The Lab for the Education and Advancement in Digital Research (LEADR) is a new initiative of the Michigan State University Department of History, Department of Anthropology, and Matrix. LEADR’s role is to integrate digital humanities and digital social science methods into courses in affiliated departments. In its first two years of operation, LEADR has partnered with 40 instructors to add digital components to 63 courses, interacting with around 1600 students. These partnerships varied from a single hour-long workshop to semester-long experiential courses in digital research.
While some courses are specifically designed as Digital History or Digital Anthropology, most of these courses are standard Anthropology and History courses composed of majors from all across campus. For courses such as these, LEADR has begun to frame these digital projects and activities as an extension of the core values of the liberal arts: the skills essential for individuals to participate in civic life, including the ability to seek information, to engage, analyze, and criticize this information, and to communicate their views in an effective manner. It is these fundamental liberal arts skills, in the context of 21st century information and communication that LEADR develops through on to disciplinary, content-based coursework.
This poster will illustrate LEADR's framework for developing Digital Humanities and Social Science curricula that contribute to understandings of emerging disciplinary methods while developing essential skills for students in broad-ranging domains. The four competency goals are:
Information Literacy is defined by the American Library Association as “the set of integrated abilities encompassing the reflective discovery of information, the understanding of how information is produced and valued, and the use of information in creating new knowledge and participating ethically in communities of learning (2016).” This goal utilizes ALA’s framework to fulfill the information literacy frame, while focusing specifically on finding, evaluating and using primary sources and datasets relevant to the course.
Digital Literacy is the ability to think critically about the effect of media and web technology on communication and writing, and the ability to create scholarly content in a variety of different forms. There is a focus specifically on web publication, and methods for scholarly multimodal writing, as well as an understanding of power and influence on the web.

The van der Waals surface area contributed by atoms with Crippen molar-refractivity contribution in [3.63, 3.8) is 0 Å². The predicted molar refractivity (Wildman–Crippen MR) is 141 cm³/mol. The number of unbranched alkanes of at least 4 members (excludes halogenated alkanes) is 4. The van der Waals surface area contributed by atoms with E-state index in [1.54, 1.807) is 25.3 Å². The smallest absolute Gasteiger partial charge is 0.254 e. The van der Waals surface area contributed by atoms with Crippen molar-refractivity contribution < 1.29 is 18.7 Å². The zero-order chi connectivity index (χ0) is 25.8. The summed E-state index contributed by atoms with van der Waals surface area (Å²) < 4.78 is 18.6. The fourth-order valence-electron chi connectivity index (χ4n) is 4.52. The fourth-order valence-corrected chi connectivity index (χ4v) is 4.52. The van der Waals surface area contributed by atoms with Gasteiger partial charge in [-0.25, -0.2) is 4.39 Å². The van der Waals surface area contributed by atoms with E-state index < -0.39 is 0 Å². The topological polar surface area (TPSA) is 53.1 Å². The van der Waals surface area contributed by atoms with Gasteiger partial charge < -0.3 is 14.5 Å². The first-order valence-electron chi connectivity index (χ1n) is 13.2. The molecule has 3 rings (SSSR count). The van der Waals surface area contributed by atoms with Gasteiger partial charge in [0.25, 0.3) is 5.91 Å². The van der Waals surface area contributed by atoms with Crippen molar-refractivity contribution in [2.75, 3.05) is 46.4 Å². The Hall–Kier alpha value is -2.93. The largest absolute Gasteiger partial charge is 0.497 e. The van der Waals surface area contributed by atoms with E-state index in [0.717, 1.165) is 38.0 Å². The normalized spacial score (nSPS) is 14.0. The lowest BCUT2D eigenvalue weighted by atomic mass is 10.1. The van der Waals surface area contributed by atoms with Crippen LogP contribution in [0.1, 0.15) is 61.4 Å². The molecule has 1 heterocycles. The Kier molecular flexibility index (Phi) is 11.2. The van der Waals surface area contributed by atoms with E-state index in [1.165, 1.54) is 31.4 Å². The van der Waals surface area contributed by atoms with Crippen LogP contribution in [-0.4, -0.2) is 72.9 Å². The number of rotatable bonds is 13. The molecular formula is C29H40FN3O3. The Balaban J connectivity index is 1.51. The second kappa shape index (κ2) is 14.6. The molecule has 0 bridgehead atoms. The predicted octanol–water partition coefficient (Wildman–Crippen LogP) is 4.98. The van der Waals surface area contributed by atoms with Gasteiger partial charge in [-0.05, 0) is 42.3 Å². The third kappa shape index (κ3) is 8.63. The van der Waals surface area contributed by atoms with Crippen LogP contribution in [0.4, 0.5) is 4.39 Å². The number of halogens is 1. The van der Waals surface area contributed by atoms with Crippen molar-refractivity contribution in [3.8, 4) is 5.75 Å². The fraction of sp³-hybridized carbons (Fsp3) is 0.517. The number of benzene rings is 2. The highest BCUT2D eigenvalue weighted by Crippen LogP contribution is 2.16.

Data Literacy is the ability to critically use, curate, process, and produce data and data-driven analysis. This goal draws upon Data Information Literacy, a framework developed primarily for graduate students in the sciences, to teach some of the most crucial data skills, and makes them applicable for undergraduate students across disciplines (Carlson, et al. 2011).
Computational Analysis lessons are grounded in disciplinary methodology, and illustrate the ways in which scholars are using computationally-aided methods to conduct research. In addition to using computational analysis to explore and analyze sources, it also holds value in its ability to challenge students to think differently about a resource - to break down the way we convey information and think about ways to work through those abstractions.
The poster will include a description of each of the competency goals, their theoretical grounding, some examples of what specific skills or outcomes may be included in each, and an example of its application in a content-specific exercise.
In LEADR, there have been three clear benefits from early experiences with the framework. The framing is useful when speaking with faculty members who may be skeptical or unfamiliar with the Digital Humanities. Many who are skeptical of digital methods have often become familiar with Digital Humanities as a new set of methodologies and practices aimed at disrupting and displacing older methods, or as a flashy way to get students interested. Instead, by introducing course modules as a method for teaching longstanding objectives in new contexts, digital work is seen as less gimmicky, and more essential to the development of undergraduate students. The framework has also been a valuable tool for organizing teaching and instruction partnerships for the courses. The collaborative nature of digital projects and the variety of skills required calls for the involvement of scholars, researchers, and technology specialists in teaching and course management. The framework allows for more clear and open communication between partners, and clarifies the necessary skills and objectives needed. Finally, the framework has ensured that exercises are designed with student development in mind, rather than working back from a desired final project.